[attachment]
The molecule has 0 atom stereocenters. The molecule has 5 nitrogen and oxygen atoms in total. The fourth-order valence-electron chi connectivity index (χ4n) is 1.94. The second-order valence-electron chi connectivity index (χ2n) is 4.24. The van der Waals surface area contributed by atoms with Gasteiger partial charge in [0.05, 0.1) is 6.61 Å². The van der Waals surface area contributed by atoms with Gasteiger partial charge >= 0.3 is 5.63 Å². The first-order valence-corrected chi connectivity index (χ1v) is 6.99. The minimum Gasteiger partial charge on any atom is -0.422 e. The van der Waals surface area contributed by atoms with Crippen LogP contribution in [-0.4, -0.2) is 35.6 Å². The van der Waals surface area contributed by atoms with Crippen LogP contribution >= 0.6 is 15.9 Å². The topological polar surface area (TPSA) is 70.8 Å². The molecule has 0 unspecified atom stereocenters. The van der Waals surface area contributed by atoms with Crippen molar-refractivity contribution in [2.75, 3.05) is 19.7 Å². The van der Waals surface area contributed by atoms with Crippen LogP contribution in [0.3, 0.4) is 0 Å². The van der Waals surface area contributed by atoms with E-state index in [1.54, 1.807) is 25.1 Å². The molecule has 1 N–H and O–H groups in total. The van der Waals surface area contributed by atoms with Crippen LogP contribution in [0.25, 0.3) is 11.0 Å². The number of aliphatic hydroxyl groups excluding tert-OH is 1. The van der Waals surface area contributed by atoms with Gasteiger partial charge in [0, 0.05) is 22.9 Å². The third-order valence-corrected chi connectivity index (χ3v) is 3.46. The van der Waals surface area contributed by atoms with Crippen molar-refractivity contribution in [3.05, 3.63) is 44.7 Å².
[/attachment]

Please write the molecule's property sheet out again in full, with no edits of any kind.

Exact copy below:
The molecule has 0 atom stereocenters. The molecule has 5 nitrogen and oxygen atoms in total. The fourth-order valence-electron chi connectivity index (χ4n) is 1.94. The second-order valence-electron chi connectivity index (χ2n) is 4.24. The van der Waals surface area contributed by atoms with Gasteiger partial charge in [0.05, 0.1) is 6.61 Å². The van der Waals surface area contributed by atoms with Gasteiger partial charge >= 0.3 is 5.63 Å². The first-order valence-corrected chi connectivity index (χ1v) is 6.99. The minimum Gasteiger partial charge on any atom is -0.422 e. The van der Waals surface area contributed by atoms with Crippen LogP contribution in [-0.4, -0.2) is 35.6 Å². The van der Waals surface area contributed by atoms with Crippen LogP contribution >= 0.6 is 15.9 Å². The topological polar surface area (TPSA) is 70.8 Å². The molecule has 0 unspecified atom stereocenters. The van der Waals surface area contributed by atoms with Crippen molar-refractivity contribution in [2.75, 3.05) is 19.7 Å². The van der Waals surface area contributed by atoms with Crippen LogP contribution in [0.3, 0.4) is 0 Å². The van der Waals surface area contributed by atoms with E-state index in [1.54, 1.807) is 25.1 Å². The molecule has 1 N–H and O–H groups in total. The van der Waals surface area contributed by atoms with Crippen LogP contribution in [0.25, 0.3) is 11.0 Å². The number of aliphatic hydroxyl groups excluding tert-OH is 1. The van der Waals surface area contributed by atoms with Gasteiger partial charge in [0, 0.05) is 22.9 Å². The third-order valence-corrected chi connectivity index (χ3v) is 3.46. The van der Waals surface area contributed by atoms with Crippen molar-refractivity contribution in [3.05, 3.63) is 44.7 Å².